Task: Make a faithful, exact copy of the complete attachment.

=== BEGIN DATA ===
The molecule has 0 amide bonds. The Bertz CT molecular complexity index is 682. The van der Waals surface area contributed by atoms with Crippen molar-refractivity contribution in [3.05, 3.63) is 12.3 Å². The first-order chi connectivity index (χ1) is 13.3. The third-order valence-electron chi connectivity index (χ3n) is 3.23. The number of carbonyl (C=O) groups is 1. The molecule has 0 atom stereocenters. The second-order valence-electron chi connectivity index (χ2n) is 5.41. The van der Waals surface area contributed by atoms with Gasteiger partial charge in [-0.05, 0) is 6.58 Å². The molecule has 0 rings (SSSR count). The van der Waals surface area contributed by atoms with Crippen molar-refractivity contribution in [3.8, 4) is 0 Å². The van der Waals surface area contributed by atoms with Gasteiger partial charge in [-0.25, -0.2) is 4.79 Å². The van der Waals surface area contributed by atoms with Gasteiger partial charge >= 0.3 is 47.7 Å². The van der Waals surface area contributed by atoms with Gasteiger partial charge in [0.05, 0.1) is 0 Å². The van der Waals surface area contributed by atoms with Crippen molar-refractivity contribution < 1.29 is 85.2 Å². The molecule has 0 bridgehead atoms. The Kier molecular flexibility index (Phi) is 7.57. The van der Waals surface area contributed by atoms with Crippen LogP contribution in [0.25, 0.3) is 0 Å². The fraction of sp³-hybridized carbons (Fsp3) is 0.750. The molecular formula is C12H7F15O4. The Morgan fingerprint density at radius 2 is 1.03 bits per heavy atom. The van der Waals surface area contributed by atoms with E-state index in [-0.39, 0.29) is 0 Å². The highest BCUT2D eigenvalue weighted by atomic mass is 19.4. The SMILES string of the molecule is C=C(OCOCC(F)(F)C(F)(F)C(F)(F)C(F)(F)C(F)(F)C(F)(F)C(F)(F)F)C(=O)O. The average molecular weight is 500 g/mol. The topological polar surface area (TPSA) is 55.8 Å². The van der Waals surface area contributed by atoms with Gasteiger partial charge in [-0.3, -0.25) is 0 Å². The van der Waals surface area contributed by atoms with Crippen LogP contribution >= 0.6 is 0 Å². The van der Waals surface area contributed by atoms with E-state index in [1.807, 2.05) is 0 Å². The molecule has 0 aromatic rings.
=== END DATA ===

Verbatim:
The molecule has 0 amide bonds. The Bertz CT molecular complexity index is 682. The van der Waals surface area contributed by atoms with Crippen molar-refractivity contribution in [3.05, 3.63) is 12.3 Å². The first-order chi connectivity index (χ1) is 13.3. The third-order valence-electron chi connectivity index (χ3n) is 3.23. The number of carbonyl (C=O) groups is 1. The molecule has 0 atom stereocenters. The second-order valence-electron chi connectivity index (χ2n) is 5.41. The van der Waals surface area contributed by atoms with Gasteiger partial charge in [-0.05, 0) is 6.58 Å². The molecule has 0 rings (SSSR count). The van der Waals surface area contributed by atoms with Crippen molar-refractivity contribution in [3.8, 4) is 0 Å². The van der Waals surface area contributed by atoms with Gasteiger partial charge in [-0.25, -0.2) is 4.79 Å². The van der Waals surface area contributed by atoms with Gasteiger partial charge >= 0.3 is 47.7 Å². The van der Waals surface area contributed by atoms with Gasteiger partial charge in [0.05, 0.1) is 0 Å². The van der Waals surface area contributed by atoms with Crippen molar-refractivity contribution < 1.29 is 85.2 Å². The molecule has 0 bridgehead atoms. The Kier molecular flexibility index (Phi) is 7.57. The van der Waals surface area contributed by atoms with Crippen LogP contribution in [0.25, 0.3) is 0 Å². The fraction of sp³-hybridized carbons (Fsp3) is 0.750. The molecular formula is C12H7F15O4. The Morgan fingerprint density at radius 2 is 1.03 bits per heavy atom. The van der Waals surface area contributed by atoms with E-state index in [-0.39, 0.29) is 0 Å². The highest BCUT2D eigenvalue weighted by atomic mass is 19.4. The SMILES string of the molecule is C=C(OCOCC(F)(F)C(F)(F)C(F)(F)C(F)(F)C(F)(F)C(F)(F)C(F)(F)F)C(=O)O. The average molecular weight is 500 g/mol. The topological polar surface area (TPSA) is 55.8 Å². The van der Waals surface area contributed by atoms with Gasteiger partial charge in [-0.3, -0.25) is 0 Å². The van der Waals surface area contributed by atoms with Crippen LogP contribution >= 0.6 is 0 Å². The van der Waals surface area contributed by atoms with E-state index in [1.807, 2.05) is 0 Å². The molecule has 0 aromatic rings.